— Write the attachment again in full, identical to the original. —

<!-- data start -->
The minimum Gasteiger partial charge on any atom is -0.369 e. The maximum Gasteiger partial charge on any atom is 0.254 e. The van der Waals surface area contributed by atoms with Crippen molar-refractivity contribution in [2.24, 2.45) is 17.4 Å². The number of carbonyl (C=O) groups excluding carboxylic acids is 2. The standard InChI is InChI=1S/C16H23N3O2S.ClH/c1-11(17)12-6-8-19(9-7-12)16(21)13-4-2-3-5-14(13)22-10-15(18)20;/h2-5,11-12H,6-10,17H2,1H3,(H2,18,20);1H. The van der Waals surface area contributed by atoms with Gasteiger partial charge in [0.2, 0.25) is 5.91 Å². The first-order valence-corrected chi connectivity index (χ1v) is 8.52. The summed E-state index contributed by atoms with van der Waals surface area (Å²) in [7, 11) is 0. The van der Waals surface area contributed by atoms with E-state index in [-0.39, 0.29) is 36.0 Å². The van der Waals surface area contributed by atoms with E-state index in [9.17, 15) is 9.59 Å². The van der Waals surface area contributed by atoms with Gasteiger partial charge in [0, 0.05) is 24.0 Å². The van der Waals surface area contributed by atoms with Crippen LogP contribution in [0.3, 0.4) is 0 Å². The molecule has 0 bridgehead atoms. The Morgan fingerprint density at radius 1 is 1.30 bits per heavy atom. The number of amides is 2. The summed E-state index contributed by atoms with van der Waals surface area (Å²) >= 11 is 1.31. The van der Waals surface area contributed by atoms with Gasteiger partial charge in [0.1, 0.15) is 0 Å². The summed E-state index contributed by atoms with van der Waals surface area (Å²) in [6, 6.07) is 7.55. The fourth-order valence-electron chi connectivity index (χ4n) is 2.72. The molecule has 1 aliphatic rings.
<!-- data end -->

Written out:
The minimum Gasteiger partial charge on any atom is -0.369 e. The maximum Gasteiger partial charge on any atom is 0.254 e. The van der Waals surface area contributed by atoms with Crippen molar-refractivity contribution in [2.24, 2.45) is 17.4 Å². The number of carbonyl (C=O) groups excluding carboxylic acids is 2. The standard InChI is InChI=1S/C16H23N3O2S.ClH/c1-11(17)12-6-8-19(9-7-12)16(21)13-4-2-3-5-14(13)22-10-15(18)20;/h2-5,11-12H,6-10,17H2,1H3,(H2,18,20);1H. The van der Waals surface area contributed by atoms with Gasteiger partial charge in [0.2, 0.25) is 5.91 Å². The first-order valence-corrected chi connectivity index (χ1v) is 8.52. The summed E-state index contributed by atoms with van der Waals surface area (Å²) in [7, 11) is 0. The van der Waals surface area contributed by atoms with E-state index in [-0.39, 0.29) is 36.0 Å². The van der Waals surface area contributed by atoms with E-state index in [9.17, 15) is 9.59 Å². The van der Waals surface area contributed by atoms with Gasteiger partial charge in [0, 0.05) is 24.0 Å². The van der Waals surface area contributed by atoms with Crippen LogP contribution in [0.3, 0.4) is 0 Å². The molecule has 0 bridgehead atoms. The Morgan fingerprint density at radius 1 is 1.30 bits per heavy atom. The number of amides is 2. The summed E-state index contributed by atoms with van der Waals surface area (Å²) >= 11 is 1.31. The van der Waals surface area contributed by atoms with Gasteiger partial charge in [0.1, 0.15) is 0 Å². The summed E-state index contributed by atoms with van der Waals surface area (Å²) in [6, 6.07) is 7.55. The fourth-order valence-electron chi connectivity index (χ4n) is 2.72. The molecule has 1 aliphatic rings.